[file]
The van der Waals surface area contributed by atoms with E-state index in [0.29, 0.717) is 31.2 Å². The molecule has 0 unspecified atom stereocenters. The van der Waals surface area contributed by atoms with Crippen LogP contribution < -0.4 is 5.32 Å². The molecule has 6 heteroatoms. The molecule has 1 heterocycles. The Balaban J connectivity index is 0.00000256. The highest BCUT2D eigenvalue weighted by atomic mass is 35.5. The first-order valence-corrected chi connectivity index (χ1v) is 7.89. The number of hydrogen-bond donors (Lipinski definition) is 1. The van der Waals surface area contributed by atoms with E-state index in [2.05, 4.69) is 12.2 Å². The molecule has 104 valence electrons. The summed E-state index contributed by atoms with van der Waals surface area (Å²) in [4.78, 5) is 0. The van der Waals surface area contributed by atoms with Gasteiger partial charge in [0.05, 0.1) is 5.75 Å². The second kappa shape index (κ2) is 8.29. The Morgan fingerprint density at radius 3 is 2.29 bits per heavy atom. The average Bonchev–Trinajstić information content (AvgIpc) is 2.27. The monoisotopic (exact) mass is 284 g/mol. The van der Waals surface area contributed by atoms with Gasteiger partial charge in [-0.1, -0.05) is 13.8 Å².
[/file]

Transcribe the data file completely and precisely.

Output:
The van der Waals surface area contributed by atoms with E-state index in [0.29, 0.717) is 31.2 Å². The molecule has 0 unspecified atom stereocenters. The van der Waals surface area contributed by atoms with Crippen LogP contribution < -0.4 is 5.32 Å². The molecule has 6 heteroatoms. The molecule has 1 heterocycles. The Balaban J connectivity index is 0.00000256. The highest BCUT2D eigenvalue weighted by atomic mass is 35.5. The first-order valence-corrected chi connectivity index (χ1v) is 7.89. The number of hydrogen-bond donors (Lipinski definition) is 1. The van der Waals surface area contributed by atoms with E-state index in [2.05, 4.69) is 12.2 Å². The molecule has 104 valence electrons. The summed E-state index contributed by atoms with van der Waals surface area (Å²) in [4.78, 5) is 0. The van der Waals surface area contributed by atoms with Gasteiger partial charge in [0.05, 0.1) is 5.75 Å². The second kappa shape index (κ2) is 8.29. The Morgan fingerprint density at radius 3 is 2.29 bits per heavy atom. The average Bonchev–Trinajstić information content (AvgIpc) is 2.27. The monoisotopic (exact) mass is 284 g/mol. The van der Waals surface area contributed by atoms with Gasteiger partial charge in [-0.1, -0.05) is 13.8 Å².